As it pushes for internationalization, what is Chinese smartphone maker Xiaomi up against?
China’s hottest smartphone maker Xiaomi is in the hot seat right now. Last week, the company hit a roadblock in India, where its phone sales were suspended under a court injunction because of patent infringement allegations brought up by Swedish telecom giant Ericsson.
The injunction is the first major intellectual property hurdle for Xiaomi, which started its overseas expansion last year with the help of former Google executive Hugo Barra. Among the countries Xiaomi has already entered, many believe that India could be the company’s largest market outside China. Since Xiaomi launched in India in July, it claimed to have sold more than half a million handsets by November. Xiaomi’s India head Manu Jain even told the media in October that the company was considering manufacturing locally next year.
For Xiaomi, the good news is that days after the injunction, the Indian court temporarily lifted the ban on some models of Xiaomi’s phones that use Qualcomm chips. Other models still won’t be in stores at least until early February, when a court hearing about the patent dispute is scheduled. Although the injunction is in India, it has ignited a heated debate back in China about whether Xiaomi’s business model is sustainable in the long run.
So far Xiaomi has enjoyed rapid growth with little in the name of intellectual property challenges, thanks to American chipmaker Qualcomm. As the dominant player in the mobile chip market, Qualcomm has been able to pool patent licenses from its clients in China through cross licensing agreements; and as a client of Qualcomm, Xiaomi is able to use any patents from the pool for free without legal consequences.
However, this special arrangement has been under scrutiny since China launched a year-long anti-trust probe against Qualcomm in late 2013. If authorities eventually strike down the provision, Xiaomi may be vulnerable to lawsuits from big patents holders like Huawei and ZTE.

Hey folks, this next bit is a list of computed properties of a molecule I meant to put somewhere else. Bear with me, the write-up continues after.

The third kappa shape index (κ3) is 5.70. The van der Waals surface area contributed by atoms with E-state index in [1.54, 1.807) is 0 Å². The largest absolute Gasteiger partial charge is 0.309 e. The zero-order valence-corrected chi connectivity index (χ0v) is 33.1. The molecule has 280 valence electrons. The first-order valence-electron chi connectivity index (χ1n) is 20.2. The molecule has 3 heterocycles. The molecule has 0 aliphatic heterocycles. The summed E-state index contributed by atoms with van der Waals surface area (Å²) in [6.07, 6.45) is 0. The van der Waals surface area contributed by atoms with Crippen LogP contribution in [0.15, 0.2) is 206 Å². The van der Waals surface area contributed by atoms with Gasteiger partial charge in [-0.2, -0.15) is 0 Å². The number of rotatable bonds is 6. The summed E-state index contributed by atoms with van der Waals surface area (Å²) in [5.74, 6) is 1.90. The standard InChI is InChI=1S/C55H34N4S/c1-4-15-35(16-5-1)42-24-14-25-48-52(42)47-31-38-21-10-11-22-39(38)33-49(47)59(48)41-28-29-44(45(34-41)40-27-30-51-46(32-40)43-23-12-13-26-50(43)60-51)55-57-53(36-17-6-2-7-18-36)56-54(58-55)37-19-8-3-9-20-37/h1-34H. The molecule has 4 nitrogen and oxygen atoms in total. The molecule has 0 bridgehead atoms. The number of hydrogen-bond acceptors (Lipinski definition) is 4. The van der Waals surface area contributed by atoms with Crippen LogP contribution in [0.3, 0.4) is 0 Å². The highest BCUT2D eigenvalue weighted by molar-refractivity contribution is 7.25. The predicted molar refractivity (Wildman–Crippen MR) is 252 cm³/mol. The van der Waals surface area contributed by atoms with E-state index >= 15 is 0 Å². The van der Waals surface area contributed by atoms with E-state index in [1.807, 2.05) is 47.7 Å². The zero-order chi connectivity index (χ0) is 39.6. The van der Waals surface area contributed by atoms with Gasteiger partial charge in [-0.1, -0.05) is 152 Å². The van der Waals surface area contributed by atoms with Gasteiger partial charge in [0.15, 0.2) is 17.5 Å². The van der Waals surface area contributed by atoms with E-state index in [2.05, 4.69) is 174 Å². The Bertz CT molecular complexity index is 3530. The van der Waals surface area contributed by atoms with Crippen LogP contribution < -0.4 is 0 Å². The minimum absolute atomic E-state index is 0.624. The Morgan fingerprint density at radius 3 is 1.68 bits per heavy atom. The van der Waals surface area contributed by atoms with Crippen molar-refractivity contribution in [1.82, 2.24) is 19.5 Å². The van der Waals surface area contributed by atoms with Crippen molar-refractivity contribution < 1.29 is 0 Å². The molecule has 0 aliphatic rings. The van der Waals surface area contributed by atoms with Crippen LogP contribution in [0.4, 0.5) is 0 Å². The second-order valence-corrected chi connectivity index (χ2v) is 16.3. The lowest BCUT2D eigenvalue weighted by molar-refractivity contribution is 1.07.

So has Xiaomi opened Pandora’s box? How will the lack of patents impact its business both in and outside China? We posed these questions to Tony Tong, Visiting Associate Professor of Strategic Management at Cheung Kong Graduate School of Business. Tong says that although Xiaomi is aware of the patent problem and has already started building up its patents portfolio, the company still faces huge risks, especially when expanding into developed markets.
Tong, who has done research on how patents influence Chinese companies’ strategies and is also a co-founder of the Chinese Patent Data Project, shares his insights in this interview.
Q. Xiaomi doesn’t have a lot of patents. Will that be a bottleneck for its growth down the road?
A. Xiaomi currently has 1,500-odd patent applications in China, most of which were filed in the past two years. But only about 100 of them have been granted, because it usually takes several years for the State Intellectual Property Office (SIPO) to complete the process. Among those 100, there are only a dozen invention patents (the rest are design and utility model patents). In comparison Apple has over 1,100 granted patents in China and about half of them are invention patents.
It also has very few patents overseas with patent offices in the US or Europe. So it was kind of hard to imagine that such Xiaomi [would do so well without patents) in this industry. So when I heard about the injunction on Xiaomi in India, I wasn’t very surprised.